Slash and his custom "Slash Bich". Slash can play any guitar in the world! He chooses to play the custom B.C. Rich "Slash" Bich. Slash and his Bich can be seen all over the world playing with GNR using this custom built masterpiece.
America's First Custom Guitar Shop.
B.C. Rich Beginnings
During the ’80s, the wild shapes of B.C. Rich guitars proved to be the perfect match for the over-the-top theatrics of the burgeoning heavy metal craze. The image of W.A.S.P.’s Blackie Lawless dripping in blood while clutching a B.C. Rich Widow in one hand and a skull in the other was just one of many that catapulted B.C. Rich to being the No. 1 guitar company as metal came to rule the airwaves.
Although B.C. Rich has crafted an identity as a metal guitar company, it actually started as one of the first boutique electric-guitar makers—it was among the first to introduce neck-through-body 24-fret guitars and heelless neck joints. Many respected artists outside the metal community, including studio great Carlos Alomar (David Bowie), pop meister Neil Giraldo (Pat Benatar), and jazz guitarist Robert Conti were proponents of B.C. Rich guitars.
Where It All Began
B.C. Rich’s origin can be traced to Bernardo’s Guitar Shop at 2716 Brooklyn Avenue, in Los Angeles. In the mid ’50s, Bernado Mason Rico purchased the store from the Candelas guitar shop and opened his namesake store. He didn’t work on the guitars himself—he chose to focus on day-to-day operations—but instead hired luthiers from Paracho, Mexico, which is widely regarded as the guitar capital of that country. Rico helped many of these luthiers gain residence and naturalization as citizens of the United States. Rico’s son Bernardo “Bernie” Chavez Rico, an accomplished flamenco guitarist, did become involved with the guitar making, however.
Father and son brought bodies in from Mexico, had them painted and assembled at the shop for mariachi, classical, and folk musicians. By the early ’60s, folk music had become popular and folk artists started bringing in their acoustic steel-string guitars to the shop for repairs. Word spread, and throngs of musicians like Barry McGuire and David Lindley started bringing in Martins and Gibsons for work and daring modifications, such as disassembling a Martin D-18 and putting in a 12-string neck.
The folk boom led to the shop’s production of steel-string acoustics, which featured Brazilian rosewood back and sides, Sitka spruce tops, and Honduran mahogany necks with Gaboon ebony fingerboards. Although these early guitars were reportedly rated higher than new Martins at the time, they had some minor issues. Because they didn’t have an adjustable truss rod, the guitars were often brought in later to have the fretboard removed and a truss rod installed. They also had very thin spruce tops that sounded nice but were known to crack and move from 1/16" to 1/8" into the soundhole if too much string tension caused the neck to fold into the body. These issues were quickly addressed without question, and problem instruments were repaired or replaced even many years past the one-year warranty.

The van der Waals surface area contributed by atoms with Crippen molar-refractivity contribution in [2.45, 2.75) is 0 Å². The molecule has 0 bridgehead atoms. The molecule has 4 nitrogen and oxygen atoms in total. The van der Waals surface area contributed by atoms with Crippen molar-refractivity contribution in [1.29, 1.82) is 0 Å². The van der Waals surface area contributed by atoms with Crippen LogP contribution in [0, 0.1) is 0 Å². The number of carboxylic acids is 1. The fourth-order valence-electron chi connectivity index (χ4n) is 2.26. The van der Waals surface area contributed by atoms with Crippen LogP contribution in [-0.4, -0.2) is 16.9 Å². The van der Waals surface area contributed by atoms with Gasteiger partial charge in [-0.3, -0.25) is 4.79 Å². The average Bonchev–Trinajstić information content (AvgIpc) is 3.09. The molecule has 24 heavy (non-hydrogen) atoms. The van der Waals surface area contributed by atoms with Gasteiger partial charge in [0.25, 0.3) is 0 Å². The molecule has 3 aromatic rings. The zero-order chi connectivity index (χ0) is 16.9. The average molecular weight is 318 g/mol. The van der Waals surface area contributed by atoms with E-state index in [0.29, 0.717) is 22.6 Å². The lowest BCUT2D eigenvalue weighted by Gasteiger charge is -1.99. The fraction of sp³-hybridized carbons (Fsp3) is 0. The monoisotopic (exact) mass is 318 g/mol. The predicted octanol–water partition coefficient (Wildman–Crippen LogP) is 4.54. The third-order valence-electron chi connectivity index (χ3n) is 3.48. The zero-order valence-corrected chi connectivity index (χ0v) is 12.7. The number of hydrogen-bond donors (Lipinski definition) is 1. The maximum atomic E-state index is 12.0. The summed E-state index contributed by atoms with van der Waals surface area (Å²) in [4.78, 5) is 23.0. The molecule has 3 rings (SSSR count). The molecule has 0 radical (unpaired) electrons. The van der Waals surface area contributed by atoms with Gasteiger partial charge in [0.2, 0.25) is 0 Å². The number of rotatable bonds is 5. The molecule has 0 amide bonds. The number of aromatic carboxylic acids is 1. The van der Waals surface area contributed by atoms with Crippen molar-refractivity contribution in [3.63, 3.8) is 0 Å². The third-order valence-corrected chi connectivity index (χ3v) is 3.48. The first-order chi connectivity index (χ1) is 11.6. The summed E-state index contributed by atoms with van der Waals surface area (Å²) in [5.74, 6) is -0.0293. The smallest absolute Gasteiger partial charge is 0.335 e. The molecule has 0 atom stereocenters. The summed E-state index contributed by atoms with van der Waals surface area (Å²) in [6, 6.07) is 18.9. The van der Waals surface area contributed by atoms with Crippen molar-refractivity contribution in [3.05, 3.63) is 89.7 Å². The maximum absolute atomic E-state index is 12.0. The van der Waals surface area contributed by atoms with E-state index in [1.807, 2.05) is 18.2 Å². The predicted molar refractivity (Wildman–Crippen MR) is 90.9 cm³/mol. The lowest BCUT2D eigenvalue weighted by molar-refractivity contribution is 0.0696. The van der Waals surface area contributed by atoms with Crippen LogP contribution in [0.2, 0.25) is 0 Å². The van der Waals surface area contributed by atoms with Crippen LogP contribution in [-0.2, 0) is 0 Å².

In 1968, Bernie made his first electric solid body using a Fender neck. This led to his first attempts at guitar production in the form of about ten Les Paul-shaped guitars and basses modeled after the Gibson EB-3. Around 1972, Bernie and an employee named Bob Hall started developing a model they called the Seagull (which has no connection to the Godin Guitars acoustic brand). It was the company’s first production electric guitar. Just about the time Bernie was getting ready to put the Seagull on the market, Bernie brought in Neal Moser to add his State-of-the-art electronics to the Seagull which helped to separate it from all other guitar brands. The Seagull was introduced at the January 1974 NAMM Show. Up to that time, the store’s phone greeting was “Bernardo’s Guitar Shop.” One day, Mal Stich, vice president of B.C. Rich at the time of its ascent, answered the phone with, “B.C. Rich,” and some think that’s the moment the company name changed and it became a full-fledged guitar manufacturer with a mission.
“B.C. Rich’s intention was to make a production-line custom guitar with high quality and craftsmanship that was very expensive for the day,” says Stich. “In 1977, they were $999 retail—and you were paying more than retail if you could actually find one.”
Although, B.C. Rich was often referred to as a custom shop at the time, it wasn’t custom in the conventional sense of the word. “The guitars were handcrafted, but they were still production guitars. People might request special inlays or maybe Bartolini Hi-A pickups instead of DiMarzios, but basically it was a production-line guitar,” explains Stich. The company had facilities in both California and Tijuana, Mexico. All the workers were from Mexico, and both shops freely interchanged parts. For the electric guitars, Bernie would send wood, fretboards, frets, inlays, glues, and other materials over to Mexico, and then drive down once a month to pick up the assembled guitars, which were then painted and finally assembled in L.A. The steel-string acoustics, however, were made right there in L.A.
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